Following the Zonderian's defeat, their superiors, the 31 Machine Primevals, appear to finish the job their servants could not complete. In their first appearance, three Primevals easily defeat GaoGaiGar and even destroy GGG's underwater base. Each Primeval represents a particular body part, and has some special ability linked to that organ.
Other antagonists in succeeding GaoGaiGar works include the criminal terrorist organization BioNet, and the 11 Planetary Masters of Sol.
In its production, Studio 7 further ensured that there were no actual betrayals in the show; any "betrayal" automatically resolves itself as a secret that had to be kept to the main characters' benefit. This was perhaps partly due to the fact that GaoGaiGar was made as a children's show, and partly as a commentary on the heavy air of distrust and conspiracy occurring in mecha anime.[ citation needed ]
In the first half of the television series, other, minor themes are introduced, nearly all of them ultimately discarded in favor of the main themes of courage and bravery. The first episode begins on a place called Garbage Island ("gomi no shima", an analogue to Japan's own "Dream Island" or yume no shima found in Tokyo Bay) and speaks about ecology and the environment. Outside of that one episode, this theme is only followed up on briefly, in one other moment of the entire series. Another discarded theme is that of self-betterment: in the first half of the series, the Zonderians mostly make Zonder Robos of stressed-out, discontent "average joe" types—a truck driver who hates traffic, for instance, or a morbidly obese man tired of being picked on. Once Mamoru purifies them, however, their attitudes toward life become less obsessed (and in the case of the obese man, the source of stress is removed), the stress having been exhausted from their system when in Zonder form.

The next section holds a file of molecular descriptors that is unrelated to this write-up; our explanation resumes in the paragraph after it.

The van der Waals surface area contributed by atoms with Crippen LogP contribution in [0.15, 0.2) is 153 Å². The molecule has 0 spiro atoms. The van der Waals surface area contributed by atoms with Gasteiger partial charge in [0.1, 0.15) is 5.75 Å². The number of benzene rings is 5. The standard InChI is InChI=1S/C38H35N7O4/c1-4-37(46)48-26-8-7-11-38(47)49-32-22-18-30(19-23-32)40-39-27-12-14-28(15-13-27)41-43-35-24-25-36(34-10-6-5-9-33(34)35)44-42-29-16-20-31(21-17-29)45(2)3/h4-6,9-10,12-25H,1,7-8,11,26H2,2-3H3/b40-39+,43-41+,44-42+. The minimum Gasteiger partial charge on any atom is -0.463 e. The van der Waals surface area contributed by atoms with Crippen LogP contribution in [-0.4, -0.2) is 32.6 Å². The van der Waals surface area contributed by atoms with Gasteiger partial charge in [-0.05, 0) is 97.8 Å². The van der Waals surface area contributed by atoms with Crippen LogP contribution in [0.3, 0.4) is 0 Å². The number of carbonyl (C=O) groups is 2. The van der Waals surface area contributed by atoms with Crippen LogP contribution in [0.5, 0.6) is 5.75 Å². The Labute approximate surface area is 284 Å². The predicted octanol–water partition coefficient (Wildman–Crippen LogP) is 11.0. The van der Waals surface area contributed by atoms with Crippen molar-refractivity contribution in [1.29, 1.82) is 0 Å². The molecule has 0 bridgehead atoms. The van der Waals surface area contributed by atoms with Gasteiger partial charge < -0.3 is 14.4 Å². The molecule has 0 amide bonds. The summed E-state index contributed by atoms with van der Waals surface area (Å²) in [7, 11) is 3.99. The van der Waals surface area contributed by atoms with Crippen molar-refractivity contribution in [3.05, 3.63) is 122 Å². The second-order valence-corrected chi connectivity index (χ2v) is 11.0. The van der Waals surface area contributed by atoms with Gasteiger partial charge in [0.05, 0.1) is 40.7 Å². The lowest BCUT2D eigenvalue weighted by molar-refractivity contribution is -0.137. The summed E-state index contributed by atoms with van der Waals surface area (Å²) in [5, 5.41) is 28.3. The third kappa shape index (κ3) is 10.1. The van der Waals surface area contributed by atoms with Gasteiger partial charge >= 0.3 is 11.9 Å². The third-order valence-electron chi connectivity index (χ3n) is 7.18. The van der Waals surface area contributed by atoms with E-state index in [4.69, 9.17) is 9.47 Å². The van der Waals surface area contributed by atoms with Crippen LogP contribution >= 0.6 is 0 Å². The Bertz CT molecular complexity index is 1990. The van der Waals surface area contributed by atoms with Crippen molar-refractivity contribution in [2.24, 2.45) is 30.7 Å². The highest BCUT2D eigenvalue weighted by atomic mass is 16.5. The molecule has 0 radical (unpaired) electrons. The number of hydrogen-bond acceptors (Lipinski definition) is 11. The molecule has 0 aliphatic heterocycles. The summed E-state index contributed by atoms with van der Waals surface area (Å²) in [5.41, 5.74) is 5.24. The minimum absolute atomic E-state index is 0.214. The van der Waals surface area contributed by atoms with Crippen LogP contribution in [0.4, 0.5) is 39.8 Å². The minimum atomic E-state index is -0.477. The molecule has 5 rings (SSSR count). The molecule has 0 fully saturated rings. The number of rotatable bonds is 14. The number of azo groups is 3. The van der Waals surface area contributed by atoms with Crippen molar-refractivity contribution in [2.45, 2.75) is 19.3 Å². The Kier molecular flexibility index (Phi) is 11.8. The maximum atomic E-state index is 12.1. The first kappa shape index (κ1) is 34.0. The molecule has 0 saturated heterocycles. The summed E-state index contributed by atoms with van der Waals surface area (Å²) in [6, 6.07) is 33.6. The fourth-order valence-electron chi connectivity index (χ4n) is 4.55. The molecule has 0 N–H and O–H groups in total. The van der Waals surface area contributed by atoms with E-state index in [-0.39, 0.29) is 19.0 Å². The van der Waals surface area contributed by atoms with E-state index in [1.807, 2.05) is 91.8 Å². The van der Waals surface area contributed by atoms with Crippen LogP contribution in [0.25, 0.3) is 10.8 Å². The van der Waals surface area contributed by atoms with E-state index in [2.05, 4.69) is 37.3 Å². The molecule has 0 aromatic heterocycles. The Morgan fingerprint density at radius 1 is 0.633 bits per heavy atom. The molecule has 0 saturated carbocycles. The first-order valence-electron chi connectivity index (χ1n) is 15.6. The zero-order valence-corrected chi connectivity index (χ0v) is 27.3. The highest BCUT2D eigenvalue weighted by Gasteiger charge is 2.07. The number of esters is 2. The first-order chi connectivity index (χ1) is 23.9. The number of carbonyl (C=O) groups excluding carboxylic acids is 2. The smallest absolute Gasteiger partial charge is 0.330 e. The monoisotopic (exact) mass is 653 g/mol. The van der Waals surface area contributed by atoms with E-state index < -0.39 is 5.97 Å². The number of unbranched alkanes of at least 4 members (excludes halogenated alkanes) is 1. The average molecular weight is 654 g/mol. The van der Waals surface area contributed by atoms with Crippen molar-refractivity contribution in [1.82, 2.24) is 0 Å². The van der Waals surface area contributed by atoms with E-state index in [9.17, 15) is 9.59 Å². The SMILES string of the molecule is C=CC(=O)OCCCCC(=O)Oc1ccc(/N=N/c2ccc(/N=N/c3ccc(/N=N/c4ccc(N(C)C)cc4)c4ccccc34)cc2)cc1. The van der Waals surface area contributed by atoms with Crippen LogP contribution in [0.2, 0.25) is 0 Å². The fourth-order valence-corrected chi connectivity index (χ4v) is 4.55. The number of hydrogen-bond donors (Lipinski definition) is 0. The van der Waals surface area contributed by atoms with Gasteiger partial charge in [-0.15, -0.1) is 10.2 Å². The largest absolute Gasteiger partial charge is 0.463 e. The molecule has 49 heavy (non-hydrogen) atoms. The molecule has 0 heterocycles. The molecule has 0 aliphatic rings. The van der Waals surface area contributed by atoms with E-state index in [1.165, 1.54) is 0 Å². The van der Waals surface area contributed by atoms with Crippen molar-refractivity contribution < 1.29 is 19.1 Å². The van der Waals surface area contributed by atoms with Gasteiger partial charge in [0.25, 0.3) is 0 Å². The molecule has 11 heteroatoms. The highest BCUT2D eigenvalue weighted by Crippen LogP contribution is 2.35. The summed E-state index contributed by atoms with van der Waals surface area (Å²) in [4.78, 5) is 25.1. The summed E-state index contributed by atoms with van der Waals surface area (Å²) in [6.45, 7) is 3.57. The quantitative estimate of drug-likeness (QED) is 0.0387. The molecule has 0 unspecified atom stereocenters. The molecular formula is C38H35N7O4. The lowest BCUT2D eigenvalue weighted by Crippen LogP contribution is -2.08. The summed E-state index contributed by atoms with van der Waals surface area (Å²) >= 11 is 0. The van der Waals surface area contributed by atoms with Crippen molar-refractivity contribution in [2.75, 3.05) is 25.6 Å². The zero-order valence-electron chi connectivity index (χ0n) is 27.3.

It is also notable that GaoGaiGar's narrator and its next episode sequences—and the episode titles themselves, in some cases—rely on extreme hyperbole, even lying to the viewer if deemed necessary. This in itself is a Super Robot trend, dating back to Mazinger Z , the original Super Robot show (which itself used hyperbolic episode titles such as "Kouji Kabuto Dies in Lava").
GGG or Triple G may refer to: